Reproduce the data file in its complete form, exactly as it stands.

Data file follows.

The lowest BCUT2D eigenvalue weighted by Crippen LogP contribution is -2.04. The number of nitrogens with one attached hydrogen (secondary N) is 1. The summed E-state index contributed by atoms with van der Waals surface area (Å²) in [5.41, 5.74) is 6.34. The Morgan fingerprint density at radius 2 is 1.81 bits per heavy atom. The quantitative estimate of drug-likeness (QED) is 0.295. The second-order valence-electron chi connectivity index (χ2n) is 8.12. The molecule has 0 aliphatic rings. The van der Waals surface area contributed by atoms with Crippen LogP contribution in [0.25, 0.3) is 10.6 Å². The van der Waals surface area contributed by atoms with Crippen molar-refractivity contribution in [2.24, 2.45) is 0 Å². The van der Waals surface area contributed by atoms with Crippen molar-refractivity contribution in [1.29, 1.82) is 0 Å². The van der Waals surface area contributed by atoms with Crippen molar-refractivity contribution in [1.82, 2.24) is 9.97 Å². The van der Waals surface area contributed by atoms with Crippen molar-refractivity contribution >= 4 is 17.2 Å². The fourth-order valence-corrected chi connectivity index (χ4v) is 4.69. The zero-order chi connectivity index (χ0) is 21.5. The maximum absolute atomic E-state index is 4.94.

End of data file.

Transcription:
The lowest BCUT2D eigenvalue weighted by Crippen LogP contribution is -2.04. The number of nitrogens with one attached hydrogen (secondary N) is 1. The summed E-state index contributed by atoms with van der Waals surface area (Å²) in [5.41, 5.74) is 6.34. The Morgan fingerprint density at radius 2 is 1.81 bits per heavy atom. The quantitative estimate of drug-likeness (QED) is 0.295. The second-order valence-electron chi connectivity index (χ2n) is 8.12. The molecule has 0 aliphatic rings. The van der Waals surface area contributed by atoms with Crippen LogP contribution in [0.25, 0.3) is 10.6 Å². The van der Waals surface area contributed by atoms with Crippen molar-refractivity contribution in [2.24, 2.45) is 0 Å². The van der Waals surface area contributed by atoms with Crippen molar-refractivity contribution in [1.29, 1.82) is 0 Å². The van der Waals surface area contributed by atoms with Crippen molar-refractivity contribution in [1.82, 2.24) is 9.97 Å². The van der Waals surface area contributed by atoms with Crippen molar-refractivity contribution >= 4 is 17.2 Å². The fourth-order valence-corrected chi connectivity index (χ4v) is 4.69. The zero-order chi connectivity index (χ0) is 21.5. The maximum absolute atomic E-state index is 4.94.